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Protein scoring matrices in GCG 9

Lynn Miller miller at gcg.com
Wed Mar 19 16:07:41 EST 1997


Tim Cutts (tjrc1 at mole.bio.cam.ac.uk) wrote:

>I have had a number of queries from users on my system about what
>appears (to them) to be major differences between the output from pileup
>in GCG 8 and GCG 9.
> 
>This seems to be due to the new default scoring matrix; does anyone
>know what the rationale was behind this change, and why does it
>produce such different answers to the previous GCG version?  This
>seems to have confused a lot of users.  Of course I can tell them to
>use -matrix=oldpep.cmp if they want the same results as GCG 8, but how
>should they determine which is the appropriate scoring matrix to use?

Dramatic changes have been made to the scoring matrices used
by GCG program starting with version 9.0 of the Wisconsin Package.

1) Format change leads to rescaled matrices
 
  In version 8.1, and before, each program in GCG had a corresponding
  scoring matrix. These matrices were filled with floating point (real
  number) values, and the protein matrices were based on the PAM250
  matrix.  

  Starting with version 9.0 of the package, the matrices are converted
  to integer values and the values are ten times greater.  Thus a value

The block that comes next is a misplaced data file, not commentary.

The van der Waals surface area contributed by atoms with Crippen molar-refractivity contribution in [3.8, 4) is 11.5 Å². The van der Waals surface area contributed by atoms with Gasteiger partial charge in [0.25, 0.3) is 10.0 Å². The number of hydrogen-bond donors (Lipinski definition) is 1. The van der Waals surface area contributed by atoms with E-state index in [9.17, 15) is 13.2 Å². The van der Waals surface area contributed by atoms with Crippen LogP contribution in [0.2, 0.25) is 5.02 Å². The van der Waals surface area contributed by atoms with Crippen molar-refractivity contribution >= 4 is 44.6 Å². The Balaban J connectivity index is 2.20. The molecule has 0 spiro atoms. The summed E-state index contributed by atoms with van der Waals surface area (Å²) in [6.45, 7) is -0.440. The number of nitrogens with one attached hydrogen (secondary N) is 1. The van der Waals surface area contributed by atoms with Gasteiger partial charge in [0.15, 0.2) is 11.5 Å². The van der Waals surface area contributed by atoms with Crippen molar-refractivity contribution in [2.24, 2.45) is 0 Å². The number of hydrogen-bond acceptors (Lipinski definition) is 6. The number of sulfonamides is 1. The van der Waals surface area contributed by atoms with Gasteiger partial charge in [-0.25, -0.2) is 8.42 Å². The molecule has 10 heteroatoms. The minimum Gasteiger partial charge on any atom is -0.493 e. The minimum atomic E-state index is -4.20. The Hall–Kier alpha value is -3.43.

of 1.0 in swgapdna.cmp in previous software versions has been 
  converted and rescaled to a value of 10 in swgapdna.cmp in version
  9.0.  This was done in order to make the matrices provided by the
  Wisconsin Package more similar to scoring matrices provided by others.
  The change in magnitude of the values in the scoring matrices,
  however, necessitated a change in the magnitude of the default gap
  penalties. These changes are documented in the Version 9.0 User
Release
  Notes section that concerns package-wide enhancements: New Scoring
  Matrices.  You can view this on-line with the GCG command:

         genhelp whats_new_90

  This format and rescaling change is particularly apparent for
nucleotide 
  matrices, where the matrices are unchanged beyond the reformatting and
  rescaling.

  (NOTE:  A copy of the "old" protein matrix, rescaled and in
  the new format, is available, but we do not recommend it's use.  
  It is no longer the default matrix)


2) Blosum 62 is the new protein matrix default for most programs

  Starting with version 9.0, the default matrix used for most programs
  has changed.  For protein alignments, most programs now use BloSum62
  as the default scoring matrix (FastA uses BloSum50).  
  Even if we hadn't made a change in the format of the matrices 
  we would still have changed the default protein scoring matrix.
  The Blosum62 matrix (now used by all GCG programs except Fasta)
  is the matrix most accepted in the scientific literature, and has
  long been the default matrix used by the BLAST program.  For more
  information on this matrix I highly recommend the paper 

    Henikoff, S. and Henikoff, J. G. (1992). 
    Amino acid substitution matrices from protein blocks.  
    Proc. Natl. Acad. Sci. USA 89: 10915-10919.  


It is not surprising that your results are different when using 
the new Blosum 62 scoring matrix.  We believe that the results 
with the new matrices are more valid scientifically.  You might
also want to experiment with the gap creation and extension penalties,
since the ideal ones to use can be different for each alignment.
Regardless of the matrix and penalties used, it is always a good
idea to visually inspect the alignment to make sure that it makes
sense to you.

Regards,
Lynn Miller
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